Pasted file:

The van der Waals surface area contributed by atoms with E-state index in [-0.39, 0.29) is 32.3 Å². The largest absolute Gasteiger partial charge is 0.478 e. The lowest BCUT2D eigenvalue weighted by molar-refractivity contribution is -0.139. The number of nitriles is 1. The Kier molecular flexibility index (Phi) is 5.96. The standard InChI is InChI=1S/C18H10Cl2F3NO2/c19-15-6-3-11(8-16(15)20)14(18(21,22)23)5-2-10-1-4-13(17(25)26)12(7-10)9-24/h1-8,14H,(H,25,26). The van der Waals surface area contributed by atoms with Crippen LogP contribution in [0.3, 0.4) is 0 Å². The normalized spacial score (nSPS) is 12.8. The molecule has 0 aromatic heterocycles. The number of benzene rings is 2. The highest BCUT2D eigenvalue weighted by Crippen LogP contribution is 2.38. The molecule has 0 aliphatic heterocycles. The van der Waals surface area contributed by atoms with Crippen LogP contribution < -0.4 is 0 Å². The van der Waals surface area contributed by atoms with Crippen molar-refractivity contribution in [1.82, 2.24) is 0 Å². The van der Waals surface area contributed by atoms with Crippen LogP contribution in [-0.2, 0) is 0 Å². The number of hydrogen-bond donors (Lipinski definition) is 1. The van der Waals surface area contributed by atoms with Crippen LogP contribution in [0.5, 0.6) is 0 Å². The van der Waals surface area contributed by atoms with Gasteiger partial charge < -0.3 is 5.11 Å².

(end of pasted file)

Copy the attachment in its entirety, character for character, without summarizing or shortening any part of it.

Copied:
The van der Waals surface area contributed by atoms with E-state index in [-0.39, 0.29) is 32.3 Å². The largest absolute Gasteiger partial charge is 0.478 e. The lowest BCUT2D eigenvalue weighted by molar-refractivity contribution is -0.139. The number of nitriles is 1. The Kier molecular flexibility index (Phi) is 5.96. The standard InChI is InChI=1S/C18H10Cl2F3NO2/c19-15-6-3-11(8-16(15)20)14(18(21,22)23)5-2-10-1-4-13(17(25)26)12(7-10)9-24/h1-8,14H,(H,25,26). The van der Waals surface area contributed by atoms with Crippen LogP contribution in [0.3, 0.4) is 0 Å². The normalized spacial score (nSPS) is 12.8. The molecule has 0 aromatic heterocycles. The number of benzene rings is 2. The highest BCUT2D eigenvalue weighted by Crippen LogP contribution is 2.38. The molecule has 0 aliphatic heterocycles. The van der Waals surface area contributed by atoms with Crippen LogP contribution < -0.4 is 0 Å². The van der Waals surface area contributed by atoms with Crippen molar-refractivity contribution in [1.82, 2.24) is 0 Å². The van der Waals surface area contributed by atoms with Crippen LogP contribution in [-0.2, 0) is 0 Å². The number of hydrogen-bond donors (Lipinski definition) is 1. The van der Waals surface area contributed by atoms with Crippen LogP contribution in [0.5, 0.6) is 0 Å². The van der Waals surface area contributed by atoms with Gasteiger partial charge < -0.3 is 5.11 Å².